Ebony editor defends hoodie covers, says racial profiling ‘root’ of Zimmerman case

MSNBC’s report today on the “Ebony Magazine controversy” did clarify at least two things: first, that there is no Tea Party boycott of the magazine’s celebrity “hoodie” issue, and second, that Ebony editor Amy Barnett doesn’t seem to understand the criticism of the cover.

Not that there isn’t plenty of controversy over Travyon Martin’s shooting and George Zimmerman’s acquittal. Geraldo Rivera surmised that Martin’s hoodie was as much to blame for his death as Zimmerman was. CNN’s Don Lemon has been declared a “slave” and a “turncoat mofo” for suggesting that young black men pull up their pants and clean up their language. Stevie Wonder and Dionne Warwick have refused to perform in Florida, while other black celebrities have joined in an ongoing occupation of the capitol building demanding a repeal of the state’s stand your ground laws.

“We simply cannot allow the conversations on this issue to come to a standstill,” Barnett has said, and it doesn’t look like there’s any chance of that happening soon. But can we please clarify a couple of points? Three of Ebony’s four covers explicitly demand the repeal of stand your ground laws, which had nothing to do with the Zimmerman verdict. Nor did racial profiling, despite Barnett’s claim that it’s “the root of this whole case” and NBC’s deceptive editing of Zimmerman’s 911 call to make it appear that way.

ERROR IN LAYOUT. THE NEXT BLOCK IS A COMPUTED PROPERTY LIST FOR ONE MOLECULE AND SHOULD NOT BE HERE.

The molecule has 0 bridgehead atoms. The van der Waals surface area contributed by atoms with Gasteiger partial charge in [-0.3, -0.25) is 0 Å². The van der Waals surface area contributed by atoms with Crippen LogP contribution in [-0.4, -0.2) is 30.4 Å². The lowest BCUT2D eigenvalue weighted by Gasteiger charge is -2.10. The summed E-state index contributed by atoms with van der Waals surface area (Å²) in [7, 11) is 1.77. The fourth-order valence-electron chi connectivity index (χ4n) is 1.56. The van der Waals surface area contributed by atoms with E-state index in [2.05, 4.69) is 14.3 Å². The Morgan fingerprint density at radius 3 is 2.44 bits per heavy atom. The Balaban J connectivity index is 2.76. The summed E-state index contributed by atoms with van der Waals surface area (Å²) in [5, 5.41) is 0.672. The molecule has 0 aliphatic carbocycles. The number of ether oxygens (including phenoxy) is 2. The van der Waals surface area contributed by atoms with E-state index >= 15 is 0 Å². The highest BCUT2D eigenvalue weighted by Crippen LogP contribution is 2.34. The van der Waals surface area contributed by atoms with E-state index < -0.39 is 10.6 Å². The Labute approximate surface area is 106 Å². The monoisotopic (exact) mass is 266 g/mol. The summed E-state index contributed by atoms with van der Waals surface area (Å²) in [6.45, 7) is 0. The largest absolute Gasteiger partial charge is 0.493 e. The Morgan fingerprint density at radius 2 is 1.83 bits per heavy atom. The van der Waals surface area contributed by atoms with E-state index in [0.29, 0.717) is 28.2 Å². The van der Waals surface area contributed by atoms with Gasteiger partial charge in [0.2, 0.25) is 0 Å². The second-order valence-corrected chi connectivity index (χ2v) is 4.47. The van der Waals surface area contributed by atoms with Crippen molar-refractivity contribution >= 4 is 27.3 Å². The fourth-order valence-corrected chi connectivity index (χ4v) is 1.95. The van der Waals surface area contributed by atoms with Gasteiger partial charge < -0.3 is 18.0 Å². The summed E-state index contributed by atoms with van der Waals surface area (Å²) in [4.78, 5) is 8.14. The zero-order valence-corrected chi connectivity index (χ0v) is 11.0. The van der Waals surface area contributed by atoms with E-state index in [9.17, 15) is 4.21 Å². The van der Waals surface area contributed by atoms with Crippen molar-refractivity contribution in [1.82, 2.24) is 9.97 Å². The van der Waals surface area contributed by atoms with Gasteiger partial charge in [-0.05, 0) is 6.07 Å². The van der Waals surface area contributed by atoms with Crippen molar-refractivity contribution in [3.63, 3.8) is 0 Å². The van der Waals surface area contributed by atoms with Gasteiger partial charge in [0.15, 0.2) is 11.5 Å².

Sadly, her claim that African-American boys are targets of violence is true, but conversations about gang violence in Chicago tend to be met with dismissive snark from liberals like MSNBC’s Chris Hayes, and the fact that Zimmerman was also a target of violence often goes unspoken.

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